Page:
Monday, October 15, 2012

Pearls: Spirits of the Belleview Biltmore by BonSue Brandvik: Interview & Excerpt: BTS Tour Stop



Title:  Pearls: Spirits of the Belleview Biltmore
Author:  BonSue Brandvik
Publisher: Self
Length:  317 pages
Sub-Genres: Paranormal, Ghosts

Software developer Honor Macklin believes she’s equal business partners with her philandering ex-husband, but when family responsibilities take her to Florida, she discovers her ex may have cheated her in more ways than one. Spirits at the Belleview Biltmore hotel try to help Honor by invading her dreams to share memories from the life of Darcy Loughman, a young Victorian woman with big problems of her own. When the two worlds collide, Honor and her new lover, Josh, along with his clairvoyant four-year-old son, try to figure out how Honor can use lessons from the past to change her destiny.
The setting for this novel is te famous and currently endangered historic Belleview Biltmore Resort in Belleair, FL. The hotel was built in 1896 by one of Florida’s founding fathers, Henry B. Plant. The author is working with preservationists, hoping to find investors willing to save the wonderful, 820,000 sq. ft. hotel from demolition. For additional information, please visit: and/or

“Pearls” is Book One in BonSue Brandvik’s “Spirits of the Belleview Biltmore” series.

Amazon – (Kindle)  |  (Paperback)  ||  B&N – (Nook)  |  (Paperback)  


       Late in the afternoon, Honor Macklin took her checklist list out of her pocket and with a triumphant flourish, checked off the item “Clean-out Mom’s Kitchen.” Then she gathered up the day’s treasures, including the antique journal, and put them in her car. Remembering her hotel room at the Belleview Biltmore was quite chilly the night before, she went to her mother’s closet and grabbed an old-fashioned flannel granny-gown to sleep in, and then drove the short distance back to the hotel to order room service.
Belly full, bathed and dressed in her mother’s old flannel gown, Honor snuggled under the goose-down comforter, against the oh-so-soft pillows and began to read the faded text in the old journal. It began, “I long for a world so different than the one I inhabit…”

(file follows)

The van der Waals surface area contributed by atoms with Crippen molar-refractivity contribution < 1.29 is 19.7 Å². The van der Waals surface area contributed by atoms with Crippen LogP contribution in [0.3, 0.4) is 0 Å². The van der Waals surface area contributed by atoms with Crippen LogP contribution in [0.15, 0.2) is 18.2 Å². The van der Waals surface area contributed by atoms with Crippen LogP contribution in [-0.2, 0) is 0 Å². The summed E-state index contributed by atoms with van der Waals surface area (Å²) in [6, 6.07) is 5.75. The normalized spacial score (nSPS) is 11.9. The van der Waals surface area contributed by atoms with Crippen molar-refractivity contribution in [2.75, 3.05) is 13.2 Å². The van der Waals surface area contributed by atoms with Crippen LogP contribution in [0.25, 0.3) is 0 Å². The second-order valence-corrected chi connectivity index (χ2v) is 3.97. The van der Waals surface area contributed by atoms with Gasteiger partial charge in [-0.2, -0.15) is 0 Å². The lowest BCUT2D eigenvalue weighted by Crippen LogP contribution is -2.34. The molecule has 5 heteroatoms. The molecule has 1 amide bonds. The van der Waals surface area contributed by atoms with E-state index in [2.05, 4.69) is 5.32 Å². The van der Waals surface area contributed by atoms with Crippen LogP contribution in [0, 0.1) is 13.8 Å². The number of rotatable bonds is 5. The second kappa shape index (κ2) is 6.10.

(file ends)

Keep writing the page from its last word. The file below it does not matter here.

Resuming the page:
As she began to drift off to sleep, Honor became aware of a chill in the air and she heard voices coming from… coming from where? The hallway? Her suite? She tried to focus on the conversation.
“She has the journal. It’s time for her to know everything,” a woman’s voice said.
Honor rose from her bed to investigate and was amazed to find two women sitting in her parlor, clothed in full Victorian dress. Then it slowly began to sink in. They weren’t exactly what you would call solid.
“Who… what…” stammered Honor, startled almost beyond words.
“Good evening, darlin’,” the larger of the two women greeted her. “I’m Margaret and this is…well, this is Darcy. We see you’ve found her journal, gone from sight these many years.”
Margaret turned to face the thin, older woman. “It’s time, Darcy. You know it’s the right thing to do.”
“But what if she doesn’t understand?” The older woman looked worried. Her anguished eyes locked on Honor.
“She comes from good stock. She’ll understand,” the plump woman replied.
Suddenly, Honor found herself inexplicably fading from her hotel room, into a fog. She floated through the mist, enjoying the sensation. When the fog lifted, she was sitting at a cast-iron garden table with a cool breeze caressing her face.